Christoph Deil

    Christoph Deil

    8 months ago
    I’ve started a Prefect tutorial to introduce it to my colleagues tomorrow: https://github.com/cdeil/prefect-tutorial It’s only half or less finished, but I thought I’d mention it in case someone is interested or even would like to collaborate on it. Specifically I’d be interested if there’s already a diagram or docs that explain with FlowRunner, TaskRunner etc when
    flow.run()
    with the default serial executor happens or where the algorithm is that linearises the task graph to decide who runs after who. And also how schedulers work, i.e. if they have at the very core some polling for loop in-process or if the scheduler runs in some other thread or process. For now I’m not planning to look into Dask, just trying to understand how the serial execution works under the hood. Does this information exist in some tutorial form? Or alternatively could you please point me to the few relevant parts in the code or tests to quickly understand how that works?
    Kevin Kho

    Kevin Kho

    8 months ago
    I would like to share @davzucky’s similar presentation here
    I honestly think FlowRunner and TaskRunner are classes that users should be concerned about. The FlowRunner is responsible for submitting tasks to the Executor
    By scheduler, do you mean the thing that submits tasks to the executor? Or the thing that schedules Flow runs? The DAG will be traversed but there is no specific ordering other than upstream going before downstream.
    Christoph Deil

    Christoph Deil

    8 months ago
    Did you mean “should be concerned about” or “should NOT be concerned about”?
    Kevin Kho

    Kevin Kho

    8 months ago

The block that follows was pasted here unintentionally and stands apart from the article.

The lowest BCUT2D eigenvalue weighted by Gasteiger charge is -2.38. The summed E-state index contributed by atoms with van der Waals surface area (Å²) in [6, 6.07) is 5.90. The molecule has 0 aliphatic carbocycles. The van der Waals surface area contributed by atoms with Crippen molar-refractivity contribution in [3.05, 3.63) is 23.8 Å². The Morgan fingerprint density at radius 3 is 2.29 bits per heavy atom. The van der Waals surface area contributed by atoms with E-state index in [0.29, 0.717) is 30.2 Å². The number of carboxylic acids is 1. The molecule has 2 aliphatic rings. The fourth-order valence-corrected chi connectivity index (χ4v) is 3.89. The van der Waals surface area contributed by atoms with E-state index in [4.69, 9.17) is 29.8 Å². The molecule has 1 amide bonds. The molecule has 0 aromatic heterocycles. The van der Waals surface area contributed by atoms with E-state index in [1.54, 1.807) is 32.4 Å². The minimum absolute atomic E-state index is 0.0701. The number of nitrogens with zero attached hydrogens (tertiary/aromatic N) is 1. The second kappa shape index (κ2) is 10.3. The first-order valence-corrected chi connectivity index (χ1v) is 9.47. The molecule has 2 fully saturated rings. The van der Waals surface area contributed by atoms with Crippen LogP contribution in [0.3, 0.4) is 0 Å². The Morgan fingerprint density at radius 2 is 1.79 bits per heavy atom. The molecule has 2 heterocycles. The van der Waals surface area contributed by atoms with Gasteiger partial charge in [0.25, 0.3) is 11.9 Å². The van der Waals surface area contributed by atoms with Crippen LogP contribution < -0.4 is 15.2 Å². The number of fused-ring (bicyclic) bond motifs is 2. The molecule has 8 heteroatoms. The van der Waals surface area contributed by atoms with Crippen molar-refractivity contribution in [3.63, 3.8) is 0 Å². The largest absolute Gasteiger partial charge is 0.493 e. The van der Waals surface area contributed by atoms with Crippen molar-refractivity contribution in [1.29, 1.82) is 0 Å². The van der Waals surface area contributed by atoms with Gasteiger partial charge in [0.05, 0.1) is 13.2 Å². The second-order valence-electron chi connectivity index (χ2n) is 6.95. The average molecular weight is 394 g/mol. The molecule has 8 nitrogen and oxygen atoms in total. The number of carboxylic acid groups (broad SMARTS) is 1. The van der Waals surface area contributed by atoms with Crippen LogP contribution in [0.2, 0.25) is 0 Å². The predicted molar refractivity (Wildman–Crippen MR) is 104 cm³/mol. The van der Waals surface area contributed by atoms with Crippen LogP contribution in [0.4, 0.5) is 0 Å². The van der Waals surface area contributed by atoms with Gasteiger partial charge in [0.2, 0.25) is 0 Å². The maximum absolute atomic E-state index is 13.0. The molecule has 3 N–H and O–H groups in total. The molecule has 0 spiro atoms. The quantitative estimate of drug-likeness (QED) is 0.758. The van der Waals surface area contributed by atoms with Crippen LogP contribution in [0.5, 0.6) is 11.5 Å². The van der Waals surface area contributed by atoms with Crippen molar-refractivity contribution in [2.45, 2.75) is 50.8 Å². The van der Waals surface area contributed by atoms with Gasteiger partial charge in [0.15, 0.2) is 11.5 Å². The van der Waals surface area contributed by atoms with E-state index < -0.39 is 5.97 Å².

Oh sorry. Should not *
    This is the image you would be more concerned about. It’s in the notebook of davzucky or

    here

    . This is an official Prefect image
    Christoph Deil

    Christoph Deil

    8 months ago
    Concerning your question what I mean with scheduler, the answer ist “I don’t know”. That’s exactly what I’m looking for: trying to understand which classes and method calls are involved, i.e. get an understanding of how Prefect works under the hood. I tried running simple examples through the debugger in Pycharm, but it’s very difficult to follow the execution and understand what’s going on (maybe just for me). I’m off now actually, but I’ll study https://github.com/davzucky/prefect_presentation and also continue with Prefect code and docs reading tomorrow. Thanks!
    Kevin Kho

    Kevin Kho

    8 months ago
    Of course, just ping tom and someone will answer you 🙂
    Last bit, this community answer is very good
    Gus Cavanaugh

    Gus Cavanaugh

    8 months ago
    Thanks for the Coiled shout-out on your compute bullet @Christoph Deil!
    davzucky

    davzucky

    8 months ago
    @Christoph Deil This is really complete. Who is your audience ? What knowledge does they have on Prefect ? For 90% of the user they only have to worried about how to build the DAG (Flow) using Task. • Orchestration like using cron and bash to start your flow or server vs cloud are implementation • task runner liky using local vs dask is the same. Most of my team members don't know the complexity that happen behind. This is why I like about it Some of the point to highlight are: • Code really similar to a procedural. Just decor your task with